June 2, 2011

« The fact is that a problem, after prolonged absence, may return into consciousness essentially clarified, much nearer to its solution than it was when it dropped out of consciousness. Who clarified it, who brought it nearer to the solution? Obviously, oneself, working at it subconsciously. It is difficult to give any other answer; although psychologists have discovered the beginnings of another answer which may turn out some day to be more satisfactory. Whatever may or may not be the merits of the theory of subconscious work, it is certain that there is a limit beyond which we should not force the conscious reflection. There are certain moments in which it is better to leave the problem alone for a while. “Take counsel of your pillow” is an old piece of advice. Allowing an interval of rest to the problem and to ourselves, we may obtain more tomorrow with less effort. “If today will not, tomorrow may” is another old saying.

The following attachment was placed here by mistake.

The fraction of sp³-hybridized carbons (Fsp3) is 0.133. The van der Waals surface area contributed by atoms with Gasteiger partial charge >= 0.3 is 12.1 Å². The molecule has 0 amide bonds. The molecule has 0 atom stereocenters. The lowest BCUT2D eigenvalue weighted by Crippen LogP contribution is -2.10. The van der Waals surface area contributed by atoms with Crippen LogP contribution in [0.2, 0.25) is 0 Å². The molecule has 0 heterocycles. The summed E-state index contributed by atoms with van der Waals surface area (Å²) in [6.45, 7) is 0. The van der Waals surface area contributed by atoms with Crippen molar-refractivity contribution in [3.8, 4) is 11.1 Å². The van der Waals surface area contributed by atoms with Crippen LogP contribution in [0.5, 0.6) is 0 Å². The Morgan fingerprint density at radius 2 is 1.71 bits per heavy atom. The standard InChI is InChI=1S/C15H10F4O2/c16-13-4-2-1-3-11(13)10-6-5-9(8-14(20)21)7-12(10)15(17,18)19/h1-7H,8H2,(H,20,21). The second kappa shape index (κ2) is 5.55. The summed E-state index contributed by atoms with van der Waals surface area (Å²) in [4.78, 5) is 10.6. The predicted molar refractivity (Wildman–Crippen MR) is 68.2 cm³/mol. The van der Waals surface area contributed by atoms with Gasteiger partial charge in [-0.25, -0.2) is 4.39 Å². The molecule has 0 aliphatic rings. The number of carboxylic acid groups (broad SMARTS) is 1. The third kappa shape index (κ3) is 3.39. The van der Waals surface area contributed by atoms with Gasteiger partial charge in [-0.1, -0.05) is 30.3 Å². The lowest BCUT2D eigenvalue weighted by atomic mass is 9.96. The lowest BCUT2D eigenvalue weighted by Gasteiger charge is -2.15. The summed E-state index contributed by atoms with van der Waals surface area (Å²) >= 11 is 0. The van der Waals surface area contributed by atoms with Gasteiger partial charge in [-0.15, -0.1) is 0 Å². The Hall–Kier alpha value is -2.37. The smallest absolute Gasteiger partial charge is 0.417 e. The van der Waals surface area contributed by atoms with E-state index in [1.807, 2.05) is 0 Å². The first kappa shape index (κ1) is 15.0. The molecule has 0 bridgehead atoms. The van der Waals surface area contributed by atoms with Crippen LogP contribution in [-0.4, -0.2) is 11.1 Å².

But it is desirable not to set aside a problem to which we wish to come back later without the impression of some achievement; at least some little point should be settled, some aspect of the question somewhat elucidated when we quit working. Only such problems come back improved whose solutions we passionately desire, or for which we have worked with great tension; conscious effort and tension seem to be necessary to set the subconscious work going. At any rate, it would be too easy if it were not so; we could solve difficult problems just by sleeping and waiting for a bright idea. »

« Yet understanding alone is not enough; he must concentrate upon the problem, he must desire earnestly to obtain its solution. If he cannot summon up real desire for solving the problem he would do better to leave it alone. The open secret of real success is to throw your whole personality into your problem. »

~ “How to solve it”, G. Polya.

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